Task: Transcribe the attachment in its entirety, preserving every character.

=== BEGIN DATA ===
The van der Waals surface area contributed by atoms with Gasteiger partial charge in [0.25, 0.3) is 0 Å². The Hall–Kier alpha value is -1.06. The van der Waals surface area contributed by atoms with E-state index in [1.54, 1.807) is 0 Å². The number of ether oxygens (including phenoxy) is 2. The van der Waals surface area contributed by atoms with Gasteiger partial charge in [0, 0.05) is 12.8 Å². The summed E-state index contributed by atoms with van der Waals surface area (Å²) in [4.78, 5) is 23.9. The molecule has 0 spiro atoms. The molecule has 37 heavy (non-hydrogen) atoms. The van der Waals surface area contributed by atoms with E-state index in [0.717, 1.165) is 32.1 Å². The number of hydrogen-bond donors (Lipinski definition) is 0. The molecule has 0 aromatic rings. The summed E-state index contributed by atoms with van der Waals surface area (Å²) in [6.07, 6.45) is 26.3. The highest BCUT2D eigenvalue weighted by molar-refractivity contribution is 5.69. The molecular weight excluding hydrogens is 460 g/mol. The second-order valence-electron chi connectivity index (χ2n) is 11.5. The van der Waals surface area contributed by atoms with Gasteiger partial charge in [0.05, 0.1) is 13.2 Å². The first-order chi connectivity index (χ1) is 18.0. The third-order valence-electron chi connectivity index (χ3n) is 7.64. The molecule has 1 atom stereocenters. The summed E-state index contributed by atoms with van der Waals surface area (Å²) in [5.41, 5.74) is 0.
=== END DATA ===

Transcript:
The van der Waals surface area contributed by atoms with Gasteiger partial charge in [0.25, 0.3) is 0 Å². The Hall–Kier alpha value is -1.06. The van der Waals surface area contributed by atoms with E-state index in [1.54, 1.807) is 0 Å². The number of ether oxygens (including phenoxy) is 2. The van der Waals surface area contributed by atoms with Gasteiger partial charge in [0, 0.05) is 12.8 Å². The summed E-state index contributed by atoms with van der Waals surface area (Å²) in [4.78, 5) is 23.9. The molecule has 0 spiro atoms. The molecule has 37 heavy (non-hydrogen) atoms. The van der Waals surface area contributed by atoms with E-state index in [0.717, 1.165) is 32.1 Å². The number of hydrogen-bond donors (Lipinski definition) is 0. The molecule has 0 aromatic rings. The summed E-state index contributed by atoms with van der Waals surface area (Å²) in [6.07, 6.45) is 26.3. The highest BCUT2D eigenvalue weighted by molar-refractivity contribution is 5.69. The molecular weight excluding hydrogens is 460 g/mol. The second-order valence-electron chi connectivity index (χ2n) is 11.5. The van der Waals surface area contributed by atoms with Gasteiger partial charge in [0.05, 0.1) is 13.2 Å². The first-order chi connectivity index (χ1) is 18.0. The third-order valence-electron chi connectivity index (χ3n) is 7.64. The molecule has 1 atom stereocenters. The summed E-state index contributed by atoms with van der Waals surface area (Å²) in [5.41, 5.74) is 0.